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Offensive underperformance ended the Yankees’ season

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The same problems that plagued the team during the regular season cropped up in Boston Tuesday night.

MLB: Wildcard-New York Yankees at Boston Red Sox Bob DeChiara-USA TODAY Sports

The Yankees’ loss to the Red Sox in the AL Wild Card Game was a tough pill to swallow. We’ve all experienced our fair share of Yankees’ postseason exits. After each of the exits in 2017 through 2020, I felt anger, shock, but also still a smidge of hope for the next season. After Tuesday night’s loss, however, I experienced some emotions I hadn’t felt after the preceding four losses — resignation, finality ... and even relief. So where did it all go wrong?

One could point their finger at any number of reasons for the loss at Fenway. Gerrit Cole got only six outs. A bad coaching decision cost them a run and killed a rally. The bullpen gave up three runs. But in my mind, the number one culprit for the Yankees’ postseason exit was the same issue that dogged the team for stretches all season long — an anemic offense.

During the worst stretches of the regular season, the offense seemed to sleepwalk their way through at-bats, games, and entire series. They scored around a full run less per game than the average of the last three seasons. Outside of Aaron Judge and Giancarlo Stanton, they failed to receive consistent production from any other hitter in the lineup.

That is why the loss at Fenway was such a familiar picture. Judge and Stanton provided four of the team’s six hits. The four-through-nine hitters went a collective 1-for-20 with eight strikeouts. Let’s take a look at how exactly that played out at the plate.

A big complaint about the Yankees during the regular season was that the hitters were too passive against hittable pitches in the zone. To often, they seemed to let center-cut fastballs go by early in the count. Pitchers could steal a first-pitch strike, meaning the Bomber batters were playing catchup in too many at-bats.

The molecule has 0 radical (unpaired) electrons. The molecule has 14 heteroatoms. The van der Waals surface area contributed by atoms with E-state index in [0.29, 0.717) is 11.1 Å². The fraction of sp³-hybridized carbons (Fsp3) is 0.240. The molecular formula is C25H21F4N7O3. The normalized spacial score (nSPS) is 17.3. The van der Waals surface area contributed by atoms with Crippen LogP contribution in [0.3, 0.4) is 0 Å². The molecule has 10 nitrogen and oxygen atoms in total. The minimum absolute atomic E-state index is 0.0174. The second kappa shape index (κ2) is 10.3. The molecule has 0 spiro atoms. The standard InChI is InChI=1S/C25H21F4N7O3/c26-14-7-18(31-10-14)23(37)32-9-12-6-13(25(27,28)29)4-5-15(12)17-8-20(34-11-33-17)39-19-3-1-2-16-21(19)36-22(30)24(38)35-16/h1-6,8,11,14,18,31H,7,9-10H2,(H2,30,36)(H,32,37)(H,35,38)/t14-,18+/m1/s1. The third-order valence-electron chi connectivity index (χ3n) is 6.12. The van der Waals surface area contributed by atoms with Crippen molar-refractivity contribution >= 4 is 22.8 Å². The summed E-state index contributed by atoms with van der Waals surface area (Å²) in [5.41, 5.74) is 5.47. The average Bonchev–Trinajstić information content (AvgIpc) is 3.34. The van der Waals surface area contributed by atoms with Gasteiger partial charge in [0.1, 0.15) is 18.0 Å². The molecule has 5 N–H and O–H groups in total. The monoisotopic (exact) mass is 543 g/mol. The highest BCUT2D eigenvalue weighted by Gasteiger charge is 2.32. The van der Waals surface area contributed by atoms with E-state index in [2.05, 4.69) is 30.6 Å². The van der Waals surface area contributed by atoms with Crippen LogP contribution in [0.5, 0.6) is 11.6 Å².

Well, that certainly wasn’t the case against Eovaldi. They opted for a hyper-aggressive approach, attacking almost every pitch thrown in the zone. The problem is that not all these hacks were quality swings. Swinging at a pitch in the zone means nothing if you’re not making decent contact. Just look at the results against Eovaldi’s fastball:

Courtesy of Statcast

Sure, many of these fastballs are well-located, but an equal number are thrown right down Broadway. I see a whole lot of whiffs, foul balls, and outs. In fact, the Yankees managed only one hit against Eovaldi’s fastball. He dared them to hit the heater, and they couldn’t.

The Yankees were known all year for their disciplined approach, which is why it is bizarre said gameplan was abandoned Tuesday night. They led the league with a 10.2-percent walk rate ... and then failed to draw a single walk in the Wild Card Game. They went one-two-three in five of the nine innings — seeing no more than 15 pitches in any of those frames — and ultimately failed to make the opposing pitcher work.

Boston needed only 113 pitches across five pitchers to complete the game. That’s just not putting enough pressure on the opposition pitching staff. And it’s such a stark contrast from the regular season. The Yankees led the league in pitches per plate appearance (4.1), yet that fell to 3.4 against the Red Sox.

But wait, you might say, don’t these two things contradict one another? How can I criticize the Yankees for too passive AND too aggressive? Well, I’d argue their hitters were not selective enough Tuesday night. How many times have we heard the mantra “control the zone” repeated during Aaron Boone’s tenure? At its simplest, it boils down to doing damage on pitches one can barrel, and not swinging at those one cannot. The Yankees failed to do the latter at Fenway, and now their season is over.

The worst part about the loss on Tuesday was that we could all kind of see it coming. Were any of us truly surprised at the manner in which the Yankees were dumped out of the playoffs? In a way, the game mirrored the most troubling trend of their regular season, something they’ll now have plenty of time to evaluate. All we can do as fans is hope the organization will take the necessary steps to address the shortcomings in time for next year.